Main Article Content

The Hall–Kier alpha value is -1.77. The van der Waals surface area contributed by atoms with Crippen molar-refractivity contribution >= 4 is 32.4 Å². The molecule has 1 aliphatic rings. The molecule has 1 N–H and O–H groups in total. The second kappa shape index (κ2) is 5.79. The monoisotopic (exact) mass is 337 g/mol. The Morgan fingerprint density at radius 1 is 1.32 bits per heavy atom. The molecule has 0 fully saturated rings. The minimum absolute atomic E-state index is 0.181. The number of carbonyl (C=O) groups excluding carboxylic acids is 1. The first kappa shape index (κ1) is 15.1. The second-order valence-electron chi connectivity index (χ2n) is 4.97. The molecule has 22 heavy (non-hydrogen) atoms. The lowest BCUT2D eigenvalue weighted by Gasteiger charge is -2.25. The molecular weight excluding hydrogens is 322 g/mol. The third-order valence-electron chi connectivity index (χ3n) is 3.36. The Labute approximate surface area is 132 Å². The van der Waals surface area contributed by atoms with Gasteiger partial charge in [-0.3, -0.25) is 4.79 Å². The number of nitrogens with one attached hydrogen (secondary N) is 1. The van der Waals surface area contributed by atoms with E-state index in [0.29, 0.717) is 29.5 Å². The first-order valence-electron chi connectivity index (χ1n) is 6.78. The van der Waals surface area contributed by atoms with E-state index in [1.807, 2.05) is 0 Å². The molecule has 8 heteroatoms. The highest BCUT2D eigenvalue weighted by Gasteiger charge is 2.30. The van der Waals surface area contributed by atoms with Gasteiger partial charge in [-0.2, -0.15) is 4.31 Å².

The aim of this review is to summarize the contribution of platelets and leukocytes and their interactions in inflammation and blood coagulation and its possible relevance in the pathogenesis of thrombosis. There is some evidence of an association between infection/inflammation and thrombosis. This is likely a bidirectional relationship. The presence of a thrombus may serve as a nidus of infection. Vascular injury indeed promotes platelet and leukocyte activation and thrombus formation and the thrombus and its components facilitate adherence of bacteria to the vessel wall. Alternatively, an infection and the associated inflammation can trigger platelet and leukocyte activation and thrombus formation. In either case platelets and leukocytes co-localize and interact in the area of vascular injury, at sites of inflammation and/or at sites of thrombosis. Following vascular injury, the subendothelial tissue, a thrombogenic surface, becomes available for interaction with these blood cells. Tissue factor, found not only in media and adventitia of the vascular wall, but also on activated platelets and leukocytes, triggers blood coagulation. Vascular-blood cell interactions, mediated by the release of preformed components of the endothelium, is modulated by both cell adhesion and production of soluble stimulatory or inhibitory molecules that alter cell function: adhesion molecules regulate cell-cell contact and facilitate the modulation of biochemical pathways relevant to inflammatory and/or thrombotic processes.
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